The next day, my lesson was with five other girls and an additional instructor. The different guy tried to teach me this time. By this point, they were pretty much simply holding the board in place so I can get in position. I wasn’t required to ride the waves or paddle properly. He would push the board and tell me to get up when the time was right. Ugh. Couchsurfing is far easier. Over two hours later and he was like, “Why can’t you stand up? There’s no such thing as difficult. It’s everyone else’s first time too.” Clearly, that did not in any way make me feel better. I obviously felt like a bigger loser because everyone else was a first-timer. Annoyed me, even more, when someone tried to encourage me by saying, “You just need to believe that you can! It’s all in your mind!” Three hours later, at the very end of our session, I stood up. Twice. And decided to stop there. I have not revisited the surfboard since.

There were six volunteers when I started. All mostly spoke Spanish except for one, Jurica from Croatia. Naturally, we found each other the easiest to talk to. From the moment he shared his self-made passion fruit mousse with me, we started spending a lot of time together. As commented by one of the guests, “Every time I see you guys, you’re either cooking or eating.” It was fantastic. Every day we would plan what to eat, inclusive of savoury and sweet. The dessert-making made me the happiest. Before we bonded, I’d make the simplest of meals, but Jurica’s passion for food influenced my cooking. Even after he left, I continued investing more time and ingredients in making indulgent dishes. All of which I would enjoy in bed, while watching a show on my laptop.

With Jurica after work

I wonder how the rules got set for Montañita because there are many exceptions. You can get away with things you would never think of doing in the streets back home in KL (I’ll leave that to your own translation/imagination). I would liken the general behaviour to people at a music festival, or perhaps people in Berlin. Police are around, but I’ve never seen them bother anyone. I have seen other vigilantes though. I’m not sure if they’re self-appointed or chosen by a council of sorts, but they wear black ski masks and carry a baton as they walk around at night. They looked rather worrying, so I was surprised when a couple of them smiled with a hola once. I heard that their role is to get rid of the crazies or the baddies. If they notice anyone acting insane, looking dangerous, or behaving in a possibly threatening manner, that person would get beaten up and exiled. So I guess the only rule here, really, is don’t cause a scene.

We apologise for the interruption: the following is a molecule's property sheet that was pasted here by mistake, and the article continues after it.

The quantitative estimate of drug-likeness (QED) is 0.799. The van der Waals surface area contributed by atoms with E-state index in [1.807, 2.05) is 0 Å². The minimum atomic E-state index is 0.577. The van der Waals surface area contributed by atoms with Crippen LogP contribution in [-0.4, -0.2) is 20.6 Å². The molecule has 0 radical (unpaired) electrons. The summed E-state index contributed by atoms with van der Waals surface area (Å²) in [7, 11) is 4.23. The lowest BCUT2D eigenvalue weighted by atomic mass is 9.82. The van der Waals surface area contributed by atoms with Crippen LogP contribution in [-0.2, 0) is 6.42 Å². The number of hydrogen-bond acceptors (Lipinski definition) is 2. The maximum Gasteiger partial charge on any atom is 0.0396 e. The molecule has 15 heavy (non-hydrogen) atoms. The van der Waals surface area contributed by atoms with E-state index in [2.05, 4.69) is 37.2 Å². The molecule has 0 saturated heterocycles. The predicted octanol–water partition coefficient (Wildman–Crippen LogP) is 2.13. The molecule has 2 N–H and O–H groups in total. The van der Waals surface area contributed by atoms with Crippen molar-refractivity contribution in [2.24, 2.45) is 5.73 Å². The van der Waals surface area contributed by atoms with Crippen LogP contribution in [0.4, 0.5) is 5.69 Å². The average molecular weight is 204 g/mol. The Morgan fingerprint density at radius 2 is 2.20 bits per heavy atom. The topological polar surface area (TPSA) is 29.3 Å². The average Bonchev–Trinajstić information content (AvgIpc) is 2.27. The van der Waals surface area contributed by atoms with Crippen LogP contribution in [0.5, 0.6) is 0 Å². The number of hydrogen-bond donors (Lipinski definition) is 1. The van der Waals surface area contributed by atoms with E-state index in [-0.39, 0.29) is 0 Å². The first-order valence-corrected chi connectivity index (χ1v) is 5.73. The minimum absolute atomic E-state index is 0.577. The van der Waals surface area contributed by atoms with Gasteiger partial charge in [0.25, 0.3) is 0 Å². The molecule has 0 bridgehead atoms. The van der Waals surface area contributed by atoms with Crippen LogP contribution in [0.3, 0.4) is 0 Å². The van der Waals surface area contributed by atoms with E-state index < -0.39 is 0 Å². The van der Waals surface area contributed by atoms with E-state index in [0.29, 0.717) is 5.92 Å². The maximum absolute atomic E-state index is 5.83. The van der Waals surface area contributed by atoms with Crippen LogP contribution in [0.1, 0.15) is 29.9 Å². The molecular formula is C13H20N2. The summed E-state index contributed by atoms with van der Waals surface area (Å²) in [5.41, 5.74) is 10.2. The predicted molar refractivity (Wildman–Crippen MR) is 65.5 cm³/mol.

For the most part, I believe it’s relatively safe. It’s just that in the first week of being here, I was told two first-hand stories about getting robbed. One friend got robbed by two girls. Because they were females, he didn’t fight back as they pushed him over and kicked him on the ground before stealing his money, phone, and cards (he was inebriated, but still). Another friend got stopped by three dudes on a bike who held him at gunpoint, got him to lie on his belly, and then yelled for money. My friend was on an evening jog, so he had nothing on him. These two stories were enough to make me paranoid. Since then, I’d leave my phone in the hostel when I went out, even during the day. I’d only exit with minimal amounts of money in my pocket. So now I don’t have many photos because I rarely had my phone with me. I didn’t feel in danger at any point, but I guess the same applies to anywhere, just stick to groups once it gets dark.

Final day at the beach

I could stay here for longer. Life is too easy. Unfortunately, it’s also costly. Not counting transportation, USD10 would typically last me a week in South America. In Montañita, that’s easily gone in a day. The good life ain’t free. For this reason alone, I desperately need to tear myself away before my finances run out. Although, I must admit it truly is silly how now that I know I’m leaving soon, I make sure I head to the beach every single day, and meet up with people every single night. I’m cherishing my time more, knowing it’s coming to an end. I need to learn how to better appreciate life while it’s happening and not only when it’s almost over. It’s definitely hitting me now how I’ve taken so many days for granted. I also most certainly could have gotten tanner than this.

Bueno. All I have to say is, if you ever get the chance, and if you think this might be your scene, don’t miss out on partying in Montañita. It really is something else. ¡Abrazos y Besos!

¡Ciao!

Con cariño,
Petrina

Cover photo: Outside Lost Beach Club with Seamus and Adam from Ireland

All photos courtesy of the author.

 

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Occasionally referred to as a hobo, Petrina happily sleeps on cardboard boxes at petrol stations, digs through bins for food, and can go without showering for days, when necessary. She has terrible sense of direction but believes that getting lost can be pretty fun too.